Purin, Japanese cheesecake, matcha, and even raindrop cake and dessert sushi, these traditional Japanese desserts are not only delicious and inventive, but easy to make too.
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You may associate Japanese cuisine with savory dishes such as ramen, sushi, and tempura, but Japanese cuisine is filled with mouth-watering and innovative desserts that the rest of the world is finally catching onto.
Plus, Japanese desserts (or wagashi) tend to be lighter than most traditional American desserts, and more refreshing. Some of these desserts are dainty enough to be perfect palate cleansers.
Just as lovely to look at as they are to eat, these delightful desserts are sure to put a smile on your face and inspire you.
So, as they say in Japan, Meshiagare (enjoy your meal!)
The Japanese version of crème caramel, Purin is rich, creamy, and irresistible! The custard melts in your mouth, and is oozing with a thick, bittersweet caramel glaze that perfectly complements the sweet custard.
There's nothing like sinking your spoon into smooth Purin!
What’s more, it’s easy to make too. Once you try Purin you’ll never go back to store bought custard.
How does coffee-flavored jelly cubes floating in thick, sweetened cream sound? Mouth-watering? Delicious? Yeah, we think so too.
The coffee is slightly bitter, and alongside the sweet cream you get a perfectly balanced dessert.
As well as not being overwhelmingly sweet, the jelly also has a nice consistency that’s firmer than usual, making it deliciously bouncy and chewy. We’ll bet it’s the most fun dessert you’ll eat in a while!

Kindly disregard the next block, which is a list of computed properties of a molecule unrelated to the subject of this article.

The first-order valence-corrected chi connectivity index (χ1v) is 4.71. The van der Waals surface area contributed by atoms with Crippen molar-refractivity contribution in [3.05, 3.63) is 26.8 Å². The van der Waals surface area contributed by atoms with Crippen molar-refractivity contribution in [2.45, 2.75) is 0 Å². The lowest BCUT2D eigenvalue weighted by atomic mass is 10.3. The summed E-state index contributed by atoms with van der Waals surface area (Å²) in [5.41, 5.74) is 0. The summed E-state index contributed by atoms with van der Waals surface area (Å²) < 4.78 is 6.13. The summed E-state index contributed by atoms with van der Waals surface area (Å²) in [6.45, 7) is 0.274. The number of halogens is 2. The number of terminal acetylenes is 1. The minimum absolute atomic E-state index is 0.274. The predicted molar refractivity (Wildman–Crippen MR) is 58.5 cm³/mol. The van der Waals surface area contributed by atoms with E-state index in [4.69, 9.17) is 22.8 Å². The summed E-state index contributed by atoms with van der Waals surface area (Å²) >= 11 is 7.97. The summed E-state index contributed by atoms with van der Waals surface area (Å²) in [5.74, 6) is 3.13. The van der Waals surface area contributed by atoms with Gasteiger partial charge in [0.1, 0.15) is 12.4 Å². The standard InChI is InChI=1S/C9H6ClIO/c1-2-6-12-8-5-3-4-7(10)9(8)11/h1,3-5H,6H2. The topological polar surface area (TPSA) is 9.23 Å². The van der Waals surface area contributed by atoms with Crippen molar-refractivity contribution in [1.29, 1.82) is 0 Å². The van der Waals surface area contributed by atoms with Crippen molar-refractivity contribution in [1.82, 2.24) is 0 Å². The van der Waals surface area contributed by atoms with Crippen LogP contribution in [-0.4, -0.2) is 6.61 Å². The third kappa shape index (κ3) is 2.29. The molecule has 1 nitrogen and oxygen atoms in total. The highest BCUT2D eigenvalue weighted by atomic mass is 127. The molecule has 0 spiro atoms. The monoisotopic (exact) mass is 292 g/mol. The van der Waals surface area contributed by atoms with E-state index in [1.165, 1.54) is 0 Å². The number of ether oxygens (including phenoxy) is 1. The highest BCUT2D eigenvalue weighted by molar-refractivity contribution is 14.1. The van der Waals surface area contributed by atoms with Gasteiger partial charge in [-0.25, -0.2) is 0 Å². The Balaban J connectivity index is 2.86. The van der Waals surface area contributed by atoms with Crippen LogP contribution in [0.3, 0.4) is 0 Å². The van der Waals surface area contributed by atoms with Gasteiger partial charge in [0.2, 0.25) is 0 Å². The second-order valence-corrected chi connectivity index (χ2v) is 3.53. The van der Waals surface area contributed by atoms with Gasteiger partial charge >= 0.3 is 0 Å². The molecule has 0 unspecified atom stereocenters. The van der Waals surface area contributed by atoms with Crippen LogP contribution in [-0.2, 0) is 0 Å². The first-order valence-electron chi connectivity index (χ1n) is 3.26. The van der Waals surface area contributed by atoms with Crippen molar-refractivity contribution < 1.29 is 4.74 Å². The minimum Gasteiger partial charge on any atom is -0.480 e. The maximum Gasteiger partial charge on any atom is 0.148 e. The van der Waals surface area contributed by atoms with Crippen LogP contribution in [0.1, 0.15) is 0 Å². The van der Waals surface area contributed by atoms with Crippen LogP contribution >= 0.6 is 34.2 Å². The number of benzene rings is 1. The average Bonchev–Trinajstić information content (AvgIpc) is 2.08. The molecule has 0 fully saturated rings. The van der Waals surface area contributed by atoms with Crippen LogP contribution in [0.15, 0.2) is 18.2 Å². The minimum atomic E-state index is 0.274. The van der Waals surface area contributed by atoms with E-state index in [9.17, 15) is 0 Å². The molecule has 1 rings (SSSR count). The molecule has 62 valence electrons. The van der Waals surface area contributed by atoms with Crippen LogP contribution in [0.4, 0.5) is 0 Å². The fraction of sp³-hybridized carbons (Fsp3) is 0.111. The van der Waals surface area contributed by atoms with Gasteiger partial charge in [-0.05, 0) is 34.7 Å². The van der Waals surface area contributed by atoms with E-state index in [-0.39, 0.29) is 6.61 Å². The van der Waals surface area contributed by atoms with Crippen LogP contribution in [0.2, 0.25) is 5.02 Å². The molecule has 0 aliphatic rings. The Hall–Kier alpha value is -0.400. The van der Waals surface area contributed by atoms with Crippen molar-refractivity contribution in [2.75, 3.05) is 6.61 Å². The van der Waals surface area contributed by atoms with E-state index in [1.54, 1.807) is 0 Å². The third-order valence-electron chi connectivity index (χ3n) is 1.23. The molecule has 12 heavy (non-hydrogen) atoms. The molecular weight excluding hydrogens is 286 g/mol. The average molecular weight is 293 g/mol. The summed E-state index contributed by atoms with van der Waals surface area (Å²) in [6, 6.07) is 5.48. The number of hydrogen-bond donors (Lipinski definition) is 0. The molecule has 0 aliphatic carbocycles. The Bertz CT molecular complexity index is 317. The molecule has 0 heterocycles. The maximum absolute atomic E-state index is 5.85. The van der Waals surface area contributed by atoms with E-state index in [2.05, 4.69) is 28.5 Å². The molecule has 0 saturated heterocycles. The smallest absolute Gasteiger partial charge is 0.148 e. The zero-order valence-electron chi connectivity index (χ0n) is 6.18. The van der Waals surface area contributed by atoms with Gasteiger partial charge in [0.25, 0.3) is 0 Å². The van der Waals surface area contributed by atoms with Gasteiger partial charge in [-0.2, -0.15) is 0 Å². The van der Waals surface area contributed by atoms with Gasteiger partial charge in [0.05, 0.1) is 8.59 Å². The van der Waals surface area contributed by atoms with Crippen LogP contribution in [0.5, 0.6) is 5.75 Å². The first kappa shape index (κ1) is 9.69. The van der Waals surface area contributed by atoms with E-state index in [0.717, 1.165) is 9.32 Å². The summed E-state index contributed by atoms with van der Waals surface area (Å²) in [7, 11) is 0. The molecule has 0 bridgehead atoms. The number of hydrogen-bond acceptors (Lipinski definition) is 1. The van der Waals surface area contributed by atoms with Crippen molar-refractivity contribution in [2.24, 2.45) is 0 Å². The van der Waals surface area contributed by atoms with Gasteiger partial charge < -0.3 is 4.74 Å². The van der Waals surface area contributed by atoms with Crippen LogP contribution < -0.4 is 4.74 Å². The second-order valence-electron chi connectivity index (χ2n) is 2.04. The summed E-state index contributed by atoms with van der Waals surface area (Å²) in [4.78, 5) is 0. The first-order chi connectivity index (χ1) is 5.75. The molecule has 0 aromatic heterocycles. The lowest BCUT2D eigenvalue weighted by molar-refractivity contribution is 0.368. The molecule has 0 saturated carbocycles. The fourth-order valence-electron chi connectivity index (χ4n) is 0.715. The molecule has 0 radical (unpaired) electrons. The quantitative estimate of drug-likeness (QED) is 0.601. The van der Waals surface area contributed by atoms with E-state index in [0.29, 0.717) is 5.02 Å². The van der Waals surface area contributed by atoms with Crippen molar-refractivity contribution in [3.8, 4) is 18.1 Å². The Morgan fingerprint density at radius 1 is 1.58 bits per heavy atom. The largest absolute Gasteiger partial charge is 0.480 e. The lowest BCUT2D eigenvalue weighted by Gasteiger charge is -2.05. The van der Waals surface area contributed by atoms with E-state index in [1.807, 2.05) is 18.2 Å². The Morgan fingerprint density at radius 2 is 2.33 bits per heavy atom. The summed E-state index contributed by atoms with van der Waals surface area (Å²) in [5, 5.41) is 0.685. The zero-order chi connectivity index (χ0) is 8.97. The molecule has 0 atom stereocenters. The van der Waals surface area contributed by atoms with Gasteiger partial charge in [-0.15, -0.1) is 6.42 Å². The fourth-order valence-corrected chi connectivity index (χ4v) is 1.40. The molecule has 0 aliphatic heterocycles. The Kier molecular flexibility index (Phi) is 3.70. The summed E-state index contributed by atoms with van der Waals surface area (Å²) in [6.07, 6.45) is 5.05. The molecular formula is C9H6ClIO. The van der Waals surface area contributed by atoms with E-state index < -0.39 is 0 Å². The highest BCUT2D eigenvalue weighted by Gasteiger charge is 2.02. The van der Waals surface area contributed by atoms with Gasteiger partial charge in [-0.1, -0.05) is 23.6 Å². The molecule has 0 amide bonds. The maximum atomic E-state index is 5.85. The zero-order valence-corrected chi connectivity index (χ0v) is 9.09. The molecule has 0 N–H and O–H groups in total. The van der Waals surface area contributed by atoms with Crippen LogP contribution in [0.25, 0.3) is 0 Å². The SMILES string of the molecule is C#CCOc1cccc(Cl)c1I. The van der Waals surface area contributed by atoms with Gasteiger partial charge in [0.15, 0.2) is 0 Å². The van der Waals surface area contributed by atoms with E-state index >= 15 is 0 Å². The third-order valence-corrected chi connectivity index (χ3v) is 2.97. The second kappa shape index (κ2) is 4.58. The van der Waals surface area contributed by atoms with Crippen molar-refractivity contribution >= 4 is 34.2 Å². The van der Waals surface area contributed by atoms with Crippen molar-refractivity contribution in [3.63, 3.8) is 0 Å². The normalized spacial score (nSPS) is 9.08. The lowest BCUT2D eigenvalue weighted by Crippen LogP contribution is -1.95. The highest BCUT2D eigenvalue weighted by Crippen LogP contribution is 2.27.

Coffee jelly is not just popular in Japan, but other Asian countries too. It’s usually made of black coffee, gelatin powder, and sugar, but this recipe is vegetarian friendly so uses agar agar powder instead.
It can be served solid in glass dishes, or it can be served in a bowl by pouring the coffee mixture into a baking pan and cutting them into cubes.
In Japan, these almost translucent coffee cubes are added to milkshakes, ice cream floats, or sundaes for extra flavor and texture. You can also serve it with whipped cream on top, or with a few tablespoons of half & half to make it healthier.
Looking for a refreshing dessert? Look no further than green tea (matcha) ice cream! It’s perfect for those who don’t have much of a sweet tooth, as the ice cream is subtly sweet with smoky, and bitter notes.
Matcha is one of the four most popular ice cream flavors in Japan, and is widely available throughout East Asia. It isn’t so prevalent in Western countries yet, but this green tea ice cream is sure to impress your friends and family and broaden their culinary horizons!
Continuing with the matcha theme, these matcha cookies are crisp, buttery, and with an unmistakable matcha flavor.